As a producer I have a very close relationship with my directors. They’re usually my friends and I know them really well. We are like family, we may argue on Tuesday and have a dinner together on Friday as if anything ever happened! I may be quite tough as a producer, because I’m very opinionated. As a creative producer I am very much involved in the writing scripts’ process. We talk a lot about what the story will be about and work very hard to come up with something exceptional. I always say to the director that at the end he will have the final word and all I ask is to consider my thoughts and doubts before saying no. I do not like people who listen, but don’t even try to do something differently. Even if at the end they will stick to their initial idea, I will respect this, because they were trying and looking for what is best. As long as we have that kind of relationship, we can work together.

You were a reading committee member at the Hong Kong-Asia Film Financing Forum. What kind of scripts do you consider promising ones?

Honestly, even while working as a head of marketing at Fortissimo Films I was always asking filmmakers: What is interesting about your project? As somebody who used to work in sales I went through hundreds and hundreds of stories and treatments. What I’m looking for is uniqueness, the storyline that is interesting. For few years now I’m co-working with Cannes Critics’ Week and see how many average films are being submitted. You would be surprised if you knew how many people submit projects with ridiculous budgets – way too low or too high! Everything counts. The whole package has to make sense. And there needs to be something within the story that touches people. Personally, what I like the most, are high-concept ideas.

Could you elaborate a little more in that matter?

Usually with high-concept ideas when I tell you a very few details about the storyline, you’ll be intrigued enough to listen more. The great example of high-concept idea is Blair Witch Project. The Pen-ek Ratanaruang's Headshot, that I’ve been producing, was high-concept kind of film as well.

Headshot had been co-produced by Thailand and France. What kind of quality project must have to attract international producers? Should you have originally co-production in mind?

Most of my films were co-productions. I want to show my films in Berlin, Cannes or Venice, so I’m always looking for partners. Moreover, it’s usually very hard to rise funding in my own country. Poland is quite lucky with having Polish Film Institute and all those Funding Commissions. In many countries in Asia filmmakers do not have them at all. Therefore, whether you are commercial, arthouse or independent director you have to find partner or you won’t be able to start filming. It forces us to look outside our countries. You may find open-minded distributors that will become small contributors. Usually they do not provide you with the full budget, especially if the project is not purely commercial. They are willing to take some risk, but not the whole one. Sometimes you’re lucky enough to find a private investor as well.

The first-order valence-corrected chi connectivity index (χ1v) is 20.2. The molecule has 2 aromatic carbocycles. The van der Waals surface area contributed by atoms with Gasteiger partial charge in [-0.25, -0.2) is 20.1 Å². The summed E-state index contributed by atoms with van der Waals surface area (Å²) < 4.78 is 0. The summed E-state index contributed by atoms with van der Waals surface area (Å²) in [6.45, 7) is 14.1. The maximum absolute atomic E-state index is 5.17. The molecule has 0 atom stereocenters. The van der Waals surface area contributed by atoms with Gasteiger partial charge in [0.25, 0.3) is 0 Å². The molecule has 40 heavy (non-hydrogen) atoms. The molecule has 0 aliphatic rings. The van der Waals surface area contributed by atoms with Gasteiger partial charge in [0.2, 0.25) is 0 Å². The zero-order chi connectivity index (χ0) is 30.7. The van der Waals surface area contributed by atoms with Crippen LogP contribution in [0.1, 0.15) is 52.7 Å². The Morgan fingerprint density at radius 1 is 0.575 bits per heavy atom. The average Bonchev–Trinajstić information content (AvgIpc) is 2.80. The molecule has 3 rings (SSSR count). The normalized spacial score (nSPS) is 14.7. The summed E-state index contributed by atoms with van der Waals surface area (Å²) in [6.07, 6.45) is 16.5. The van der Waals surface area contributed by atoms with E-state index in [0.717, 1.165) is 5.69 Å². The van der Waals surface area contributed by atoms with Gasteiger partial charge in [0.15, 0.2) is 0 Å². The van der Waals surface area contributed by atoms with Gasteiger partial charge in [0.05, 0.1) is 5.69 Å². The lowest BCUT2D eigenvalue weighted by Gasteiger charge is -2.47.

Would you say that Polish filmmakers are living is a comfort-Polish-Film-Institute-zone that provides them money?

In my opinion lots of Polish filmmakers do not think about sales too much. It is not on top of their minds, because they are much more focused on what they would like to say, which is quite obvious, because Poland has a tradition of auteur cinema. I am not saying if it is good or bad thing. It’s only the problem when a country has too many films and none of the markets is interested in them. Filmmakers I am working with are also auteurs, but for me it is essential to think about artistic values of the project and it’s business potential at the same time.

Is the potential, even for a small film, is much bigger if you are willing to have an international co-production?

It’s true. If you can manage to get funding from another country that is sort of approval that your project is good and has already attracted the foreign market.

How do you put small films on the big international market? Would you say that sales agent is a key to success?

Not necessarily. Sales agents do not perform miracles. I usually prefer to go to the film festival first. Then get a sales agent and negotiate a better deal.

Speaking about better deals would you say it is easier to sell genre-like film, because the international market receive them with open arms?

Yes, completely. The next film I’m working on is German, French and Australian co-production and it’s a psychological drama called Apprentice. At the end it remains an arthouse film, but while we shoot it we were focused on building thriller-like tense and claustrophobic atmosphere alike the one you may remember from Iranian Separation directed by Asghar Farhadi. Even if you’re an arthouse director you should incorporate some genre elements into your film. It helps to sell it a way easier! Filmmakers shouldn’t be afraid of genre. Too many people think that – let’s say comedy is bad, because it is low-class. Yet, one of the best films of our times is Jean Renoir film Rules of the Game [from 1939], which is a wonderful comedy. Moreover, one of the most promising Polish projects I’ve seen during work-in-progress was a comedy called Kebab and Horoscope [directed by Grzegorz Jaroszuk]. Hope it will find good place on the market soon.